In this talk Arianne Ekinci, a ‘China scholar’ from the U.S., uses her research on the political belonging of the Uyghurs in their homeland and among the diaspora, to explore what the National Archives of India, New Delhi, has to offer for historians of China generally and Xinjiang-Uyghur studies specifically. The talk will explore the state of the field of Xinjiang-Uyghur scholarship, common resources used by scholars of Xinjiang and the Uyghurs, and sources at the National Archives of India, New Delhi, that can – and should – be tapped for research in these fields.
About the Speaker
Ms. Arianne M. Ekinci is a PhD Candidate in Global/Asian History at the University of North Carolina-Chapel Hill in the U.S. Her research examines political belonging of East Turkestanis (Uyghurs) in their homeland and among the diasporic communities, c. 1930-1970. She is currently a Fulbright Hays Doctoral Dissertation Research Fellow and conducted Fulbright-sponsored research at the National Archives of India, New Delhi, in Summer 2022.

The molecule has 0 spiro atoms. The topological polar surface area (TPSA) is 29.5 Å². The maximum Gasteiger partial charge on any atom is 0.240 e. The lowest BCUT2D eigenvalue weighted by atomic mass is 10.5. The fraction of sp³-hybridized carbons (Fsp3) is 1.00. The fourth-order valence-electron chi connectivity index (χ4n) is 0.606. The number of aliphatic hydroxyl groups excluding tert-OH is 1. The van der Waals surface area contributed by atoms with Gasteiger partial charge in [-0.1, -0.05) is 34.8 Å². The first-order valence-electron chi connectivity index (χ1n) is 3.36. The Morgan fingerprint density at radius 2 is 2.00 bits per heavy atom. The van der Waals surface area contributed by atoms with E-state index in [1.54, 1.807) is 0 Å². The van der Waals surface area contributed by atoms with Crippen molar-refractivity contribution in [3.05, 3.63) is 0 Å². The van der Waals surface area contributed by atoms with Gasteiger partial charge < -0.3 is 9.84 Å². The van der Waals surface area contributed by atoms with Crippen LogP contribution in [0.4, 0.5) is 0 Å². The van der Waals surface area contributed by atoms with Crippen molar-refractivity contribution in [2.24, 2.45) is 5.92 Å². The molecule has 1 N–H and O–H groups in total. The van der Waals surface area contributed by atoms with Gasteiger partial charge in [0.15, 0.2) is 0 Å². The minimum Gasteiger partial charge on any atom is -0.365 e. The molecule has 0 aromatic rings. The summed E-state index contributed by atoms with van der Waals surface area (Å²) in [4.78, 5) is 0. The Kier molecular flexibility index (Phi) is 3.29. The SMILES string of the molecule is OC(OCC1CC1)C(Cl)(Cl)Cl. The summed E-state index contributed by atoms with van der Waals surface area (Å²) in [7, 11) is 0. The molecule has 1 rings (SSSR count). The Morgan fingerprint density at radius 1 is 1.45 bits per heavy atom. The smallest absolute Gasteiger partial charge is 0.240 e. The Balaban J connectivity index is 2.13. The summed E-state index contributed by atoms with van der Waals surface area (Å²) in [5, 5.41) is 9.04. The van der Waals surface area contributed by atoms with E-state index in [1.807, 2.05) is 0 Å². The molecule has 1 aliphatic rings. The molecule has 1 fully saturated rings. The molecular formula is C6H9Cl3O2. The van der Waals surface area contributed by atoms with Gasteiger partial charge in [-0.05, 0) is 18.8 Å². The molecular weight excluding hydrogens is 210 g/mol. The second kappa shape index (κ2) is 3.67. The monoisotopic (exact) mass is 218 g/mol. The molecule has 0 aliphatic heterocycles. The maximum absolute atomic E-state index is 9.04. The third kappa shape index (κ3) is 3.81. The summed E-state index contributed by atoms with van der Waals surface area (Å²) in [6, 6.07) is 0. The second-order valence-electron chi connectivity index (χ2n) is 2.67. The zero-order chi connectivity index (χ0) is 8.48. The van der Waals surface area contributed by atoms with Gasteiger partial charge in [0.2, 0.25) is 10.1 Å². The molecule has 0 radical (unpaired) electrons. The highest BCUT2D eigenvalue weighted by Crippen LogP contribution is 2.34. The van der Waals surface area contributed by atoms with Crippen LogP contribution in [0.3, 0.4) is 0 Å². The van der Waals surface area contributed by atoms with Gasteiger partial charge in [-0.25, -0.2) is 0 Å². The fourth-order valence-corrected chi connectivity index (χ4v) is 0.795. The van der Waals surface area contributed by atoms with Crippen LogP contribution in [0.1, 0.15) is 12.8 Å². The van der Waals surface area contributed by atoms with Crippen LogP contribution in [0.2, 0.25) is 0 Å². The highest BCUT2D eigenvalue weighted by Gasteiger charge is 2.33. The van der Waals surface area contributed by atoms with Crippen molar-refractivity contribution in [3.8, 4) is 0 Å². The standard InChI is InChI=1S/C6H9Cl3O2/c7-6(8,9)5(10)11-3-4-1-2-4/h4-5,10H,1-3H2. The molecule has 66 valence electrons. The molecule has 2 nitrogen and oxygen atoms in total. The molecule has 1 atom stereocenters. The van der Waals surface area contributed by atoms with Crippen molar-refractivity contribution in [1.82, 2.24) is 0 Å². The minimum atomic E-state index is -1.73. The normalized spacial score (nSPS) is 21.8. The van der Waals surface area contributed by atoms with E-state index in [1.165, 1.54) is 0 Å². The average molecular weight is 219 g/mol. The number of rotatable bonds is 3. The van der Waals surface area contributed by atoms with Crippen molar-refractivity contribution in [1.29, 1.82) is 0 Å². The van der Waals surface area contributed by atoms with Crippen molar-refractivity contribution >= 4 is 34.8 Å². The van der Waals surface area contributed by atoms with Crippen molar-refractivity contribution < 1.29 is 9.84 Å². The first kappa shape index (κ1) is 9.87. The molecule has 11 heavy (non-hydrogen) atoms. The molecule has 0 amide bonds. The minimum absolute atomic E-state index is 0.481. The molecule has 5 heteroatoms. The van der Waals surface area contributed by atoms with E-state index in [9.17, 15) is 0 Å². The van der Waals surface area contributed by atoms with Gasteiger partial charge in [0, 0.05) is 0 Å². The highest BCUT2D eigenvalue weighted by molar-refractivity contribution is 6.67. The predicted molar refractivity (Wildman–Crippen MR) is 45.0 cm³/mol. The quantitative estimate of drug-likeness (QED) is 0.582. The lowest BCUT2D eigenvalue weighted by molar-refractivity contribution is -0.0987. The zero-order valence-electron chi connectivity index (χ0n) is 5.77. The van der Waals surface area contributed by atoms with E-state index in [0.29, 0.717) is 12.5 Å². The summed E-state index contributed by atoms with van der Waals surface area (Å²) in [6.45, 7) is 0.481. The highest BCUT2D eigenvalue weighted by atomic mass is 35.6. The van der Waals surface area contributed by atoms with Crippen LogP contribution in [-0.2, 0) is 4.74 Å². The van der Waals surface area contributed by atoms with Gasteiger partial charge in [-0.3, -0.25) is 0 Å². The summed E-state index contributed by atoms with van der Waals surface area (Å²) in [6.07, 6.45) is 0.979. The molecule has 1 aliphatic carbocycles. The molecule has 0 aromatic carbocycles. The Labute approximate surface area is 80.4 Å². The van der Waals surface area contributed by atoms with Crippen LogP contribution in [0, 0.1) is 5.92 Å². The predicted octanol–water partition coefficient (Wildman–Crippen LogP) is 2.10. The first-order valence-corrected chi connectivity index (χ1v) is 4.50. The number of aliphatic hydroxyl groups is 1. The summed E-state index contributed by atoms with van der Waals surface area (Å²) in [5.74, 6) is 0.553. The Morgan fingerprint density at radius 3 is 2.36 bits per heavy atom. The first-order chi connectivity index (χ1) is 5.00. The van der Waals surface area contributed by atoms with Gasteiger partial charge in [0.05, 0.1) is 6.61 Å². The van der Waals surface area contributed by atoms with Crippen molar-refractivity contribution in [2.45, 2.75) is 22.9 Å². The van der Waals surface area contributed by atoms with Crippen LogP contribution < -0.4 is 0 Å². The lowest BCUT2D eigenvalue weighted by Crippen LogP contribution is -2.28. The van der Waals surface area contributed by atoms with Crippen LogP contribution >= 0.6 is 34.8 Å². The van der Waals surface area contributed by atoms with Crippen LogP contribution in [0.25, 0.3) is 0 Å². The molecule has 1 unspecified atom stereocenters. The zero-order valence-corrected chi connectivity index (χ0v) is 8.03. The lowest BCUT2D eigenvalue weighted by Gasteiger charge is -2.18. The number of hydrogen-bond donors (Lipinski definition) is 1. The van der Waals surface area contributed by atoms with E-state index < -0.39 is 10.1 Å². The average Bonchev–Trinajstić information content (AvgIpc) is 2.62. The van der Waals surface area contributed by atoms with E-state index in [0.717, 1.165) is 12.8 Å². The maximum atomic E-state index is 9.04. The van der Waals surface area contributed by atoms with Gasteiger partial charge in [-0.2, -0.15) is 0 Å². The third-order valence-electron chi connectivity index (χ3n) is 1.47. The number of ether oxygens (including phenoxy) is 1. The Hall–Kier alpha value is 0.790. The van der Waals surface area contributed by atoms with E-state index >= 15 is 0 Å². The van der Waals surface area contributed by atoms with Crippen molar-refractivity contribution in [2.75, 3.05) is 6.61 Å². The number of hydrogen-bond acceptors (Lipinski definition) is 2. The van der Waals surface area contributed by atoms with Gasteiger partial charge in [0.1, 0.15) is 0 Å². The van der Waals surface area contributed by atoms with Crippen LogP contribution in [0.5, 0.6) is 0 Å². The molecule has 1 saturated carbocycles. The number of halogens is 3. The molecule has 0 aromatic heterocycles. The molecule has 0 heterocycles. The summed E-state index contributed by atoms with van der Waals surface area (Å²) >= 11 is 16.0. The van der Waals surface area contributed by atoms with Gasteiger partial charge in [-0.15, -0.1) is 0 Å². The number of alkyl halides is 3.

About the Chair
Dr. Debasish Chaudhuri is an Assistant Professor, Guru Nanak Dev University, Amritsar and an Adjunct Fellow at the Institute of Chinese Studies, Delhi. He has been working on Chinese politics, nationalism and ethnicity, and socio-political & economic development in Xinjiang for over two decades. His areas of research are Chinese ethnic policies and local responses, regional development of minority regions of China, Shanghai Cooperation Organization & the Belt and Road Initiative in the peripheries, political dissident movements and Chinese literary works on minority life. Chaudhuri’s recent works include a book titled Xinjiang and the Chinese State – Violence in the Reform Era (Routledge, 2018) and a monograph titled Countering Internal Security Challenges in Xinjiang – Rise of the Surveillance State? (Institute of Chinese Studies, 2021).
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